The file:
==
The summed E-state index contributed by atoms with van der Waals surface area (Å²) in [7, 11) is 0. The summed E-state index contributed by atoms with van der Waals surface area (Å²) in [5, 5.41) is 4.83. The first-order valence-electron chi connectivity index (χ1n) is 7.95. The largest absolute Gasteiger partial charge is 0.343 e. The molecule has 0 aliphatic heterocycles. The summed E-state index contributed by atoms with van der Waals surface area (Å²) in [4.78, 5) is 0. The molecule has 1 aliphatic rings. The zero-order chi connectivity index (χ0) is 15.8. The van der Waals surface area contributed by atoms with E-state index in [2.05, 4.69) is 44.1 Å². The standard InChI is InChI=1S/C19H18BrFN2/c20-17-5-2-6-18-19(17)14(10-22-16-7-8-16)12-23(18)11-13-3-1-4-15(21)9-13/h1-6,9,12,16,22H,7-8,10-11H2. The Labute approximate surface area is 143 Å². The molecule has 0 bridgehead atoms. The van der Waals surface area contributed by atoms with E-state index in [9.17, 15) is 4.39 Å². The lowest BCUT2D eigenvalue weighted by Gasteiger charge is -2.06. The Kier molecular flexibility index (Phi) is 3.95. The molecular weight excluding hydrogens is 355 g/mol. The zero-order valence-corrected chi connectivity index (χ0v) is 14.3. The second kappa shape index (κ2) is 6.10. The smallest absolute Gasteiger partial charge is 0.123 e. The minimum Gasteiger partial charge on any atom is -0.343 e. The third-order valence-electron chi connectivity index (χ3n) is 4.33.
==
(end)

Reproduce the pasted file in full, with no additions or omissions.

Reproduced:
The summed E-state index contributed by atoms with van der Waals surface area (Å²) in [7, 11) is 0. The summed E-state index contributed by atoms with van der Waals surface area (Å²) in [5, 5.41) is 4.83. The first-order valence-electron chi connectivity index (χ1n) is 7.95. The largest absolute Gasteiger partial charge is 0.343 e. The molecule has 0 aliphatic heterocycles. The summed E-state index contributed by atoms with van der Waals surface area (Å²) in [4.78, 5) is 0. The molecule has 1 aliphatic rings. The zero-order chi connectivity index (χ0) is 15.8. The van der Waals surface area contributed by atoms with E-state index in [2.05, 4.69) is 44.1 Å². The standard InChI is InChI=1S/C19H18BrFN2/c20-17-5-2-6-18-19(17)14(10-22-16-7-8-16)12-23(18)11-13-3-1-4-15(21)9-13/h1-6,9,12,16,22H,7-8,10-11H2. The Labute approximate surface area is 143 Å². The molecule has 0 bridgehead atoms. The van der Waals surface area contributed by atoms with E-state index in [9.17, 15) is 4.39 Å². The lowest BCUT2D eigenvalue weighted by Gasteiger charge is -2.06. The Kier molecular flexibility index (Phi) is 3.95. The molecular weight excluding hydrogens is 355 g/mol. The zero-order valence-corrected chi connectivity index (χ0v) is 14.3. The second kappa shape index (κ2) is 6.10. The smallest absolute Gasteiger partial charge is 0.123 e. The minimum Gasteiger partial charge on any atom is -0.343 e. The third-order valence-electron chi connectivity index (χ3n) is 4.33.